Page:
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The Strangelove Republicans

Why should the public trust a party that governs by recurring manufactured crisis?

Today I heard an update on the radio from the fiscal crisis in Washington, and thought, “The Republicans really are going to push us over the edge.” I hope I’m wrong, of course, but it becomes more thinkable with each passing hour. I thought next about how hard we’ve worked to invest wisely, and to sock money away for retirement. If the world wakes up Thursday morning plunging into a 2008-style economic collapse, we could find our investments massively damaged. Some people we know have only now built their nest eggs back up after the 2008 disaster. We could be looking at that. Or worse.

At least my family doesn’t have to worry about feeding itself. Food stamps in some states are about to be cut off, it appears, absent reopening the government at once. I slammed the Wal-mart food rioters for greed, because that’s exactly what it was. They were no Jean Valjeans. But the government being unable to provide food benefits to poor people because the Republicans will not authorize the money to pay the debts that Congress already incurred? That’s a different story.

Joe Carter, an Evangelical who is nobody’s idea of a liberal, has a post up on the free-market Acton Institute blog saying that Christians ought to oppose the GOP in this matter. Excerpt:

The Bible is clear that when an individual incurs a debt they are required, to the best of their ability, to pay what they owe. But does this same principle apply to governments?

Because of the differences in roles and responsibilities not all principles that apply to the individual apply to the state. However, it seems clear this is one principle that clearly applies to both.

In our form of government we elect representatives to act in our behest, including taking on contractual debt obligations. We may not agree with either the levels of spending or the priorities, but these legislators have been duly elected to incur debts on our behalf that we – or our grandchildren — must pay.For this reason, I believe as Christians we should not refuse to pay for the legal obligations that we have authorized.

In policy terms this means we have two general choices: we can raise the debt limit and borrow money needed to cover our shortfall or we can immediately raise taxes in order to generate the revenues necessary to pay the government’s bills.

Member of Congress who are refusing to raise the debt ceiling (or raise taxes) until their ancillary demands are met are acting immorally, since they are refusing to pay the debts they themselves authorized. Hopefully, they are only bluffing and have no real intention of throwing the country into a financial crisis. But even if they are lying about their true intentions, they are threatening to act immorally if they don’t get their way. As Christians we should find such behavior unacceptable. The fact that they are representing us makes such an action intolerable.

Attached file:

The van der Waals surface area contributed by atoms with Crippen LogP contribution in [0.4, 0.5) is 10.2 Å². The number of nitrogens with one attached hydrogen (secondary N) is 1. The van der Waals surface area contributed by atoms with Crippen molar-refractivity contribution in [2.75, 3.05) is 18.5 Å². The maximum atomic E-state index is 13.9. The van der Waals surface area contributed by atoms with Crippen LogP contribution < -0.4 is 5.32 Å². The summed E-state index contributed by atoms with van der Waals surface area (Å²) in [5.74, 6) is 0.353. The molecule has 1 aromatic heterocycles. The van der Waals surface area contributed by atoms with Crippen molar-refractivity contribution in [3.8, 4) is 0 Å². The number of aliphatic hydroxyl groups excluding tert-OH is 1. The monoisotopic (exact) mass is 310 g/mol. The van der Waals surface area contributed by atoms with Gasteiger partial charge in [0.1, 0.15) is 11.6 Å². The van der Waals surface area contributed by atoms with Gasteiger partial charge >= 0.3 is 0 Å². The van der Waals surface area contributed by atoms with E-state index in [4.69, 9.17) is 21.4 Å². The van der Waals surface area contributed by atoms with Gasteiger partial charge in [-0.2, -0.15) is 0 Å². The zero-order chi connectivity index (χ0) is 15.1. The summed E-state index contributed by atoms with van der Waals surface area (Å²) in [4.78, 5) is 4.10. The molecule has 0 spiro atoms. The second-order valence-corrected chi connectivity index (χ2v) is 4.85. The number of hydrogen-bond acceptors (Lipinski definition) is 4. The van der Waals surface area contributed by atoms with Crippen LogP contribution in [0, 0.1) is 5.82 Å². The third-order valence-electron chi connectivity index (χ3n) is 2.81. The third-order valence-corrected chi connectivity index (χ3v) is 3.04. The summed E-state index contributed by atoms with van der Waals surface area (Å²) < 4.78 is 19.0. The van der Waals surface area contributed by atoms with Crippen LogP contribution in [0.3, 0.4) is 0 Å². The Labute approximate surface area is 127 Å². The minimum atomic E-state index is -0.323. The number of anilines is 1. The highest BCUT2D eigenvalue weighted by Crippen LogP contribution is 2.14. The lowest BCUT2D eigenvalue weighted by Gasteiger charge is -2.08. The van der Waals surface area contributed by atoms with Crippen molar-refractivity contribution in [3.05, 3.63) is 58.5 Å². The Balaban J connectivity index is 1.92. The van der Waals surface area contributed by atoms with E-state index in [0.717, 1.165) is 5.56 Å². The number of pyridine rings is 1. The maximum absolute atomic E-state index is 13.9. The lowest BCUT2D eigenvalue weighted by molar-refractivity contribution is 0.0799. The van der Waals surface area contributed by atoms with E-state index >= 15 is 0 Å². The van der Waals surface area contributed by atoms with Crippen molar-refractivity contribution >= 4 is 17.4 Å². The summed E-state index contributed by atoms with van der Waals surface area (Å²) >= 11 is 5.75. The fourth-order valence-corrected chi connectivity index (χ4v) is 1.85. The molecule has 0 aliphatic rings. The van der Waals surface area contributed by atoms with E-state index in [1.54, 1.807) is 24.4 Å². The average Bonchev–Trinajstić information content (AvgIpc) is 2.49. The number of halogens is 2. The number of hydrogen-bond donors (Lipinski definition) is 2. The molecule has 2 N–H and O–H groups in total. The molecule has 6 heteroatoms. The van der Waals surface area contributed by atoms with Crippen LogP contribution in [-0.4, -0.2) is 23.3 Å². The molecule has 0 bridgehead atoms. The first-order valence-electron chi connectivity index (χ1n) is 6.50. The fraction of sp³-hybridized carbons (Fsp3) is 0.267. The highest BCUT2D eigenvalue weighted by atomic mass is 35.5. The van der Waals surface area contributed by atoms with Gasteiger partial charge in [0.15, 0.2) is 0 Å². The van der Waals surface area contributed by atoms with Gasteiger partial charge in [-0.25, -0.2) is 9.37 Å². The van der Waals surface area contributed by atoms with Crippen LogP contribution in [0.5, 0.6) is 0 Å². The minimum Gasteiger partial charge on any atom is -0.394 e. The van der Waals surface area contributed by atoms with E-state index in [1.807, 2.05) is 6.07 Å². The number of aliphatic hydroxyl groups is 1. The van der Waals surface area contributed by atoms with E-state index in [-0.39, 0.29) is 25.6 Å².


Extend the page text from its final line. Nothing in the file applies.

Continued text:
The Republican Party has driven the country to the brink, and this morning, House Republicans bolstered their ranks by … standing together and singing Amazing Grace. It’s Strangelovian. Maybe there won’t be a long-term fallout from this, but I tell you, it’s very hard to see entrusting power to a party that behaves this way, that manufactures crises like this for its own short-term political gain. The Republicans, having lost their mind, have destroyed their brand.

Amazing Grace. They cause this looming disaster — which, make no mistake, would be a global disaster — and then stand there singing a freaking hymn amid the ruins of their party, and the potential crash of our economy! Raving loonies, the lot. Josh Barro is right:

Can you imagine the situation this country would be in if Republicans controlled both houses of Congress right now? Or if we had a President whose administration gets jerked around by Heritage Action in the same way that House Republicans do? It would be a trainwreck, and “reasonable” Republicans like Nunes would still be on television saying they understand it’s a trainwreck, but by golly, operationally, they had no way to stop it.

There is no serious argument for Republican governance right now, even if you prefer conservative policies over liberal ones. These people are just too dangerously incompetent to be trusted with power.

Yes. I cannot believe I’m saying this, but I hope the House flips to the Democrats in 2014, so we can be rid of these nuts. Let Ted Cruz sit in the Senate stewing in his precious bodily fluids, and let Washington get back to the business of governing.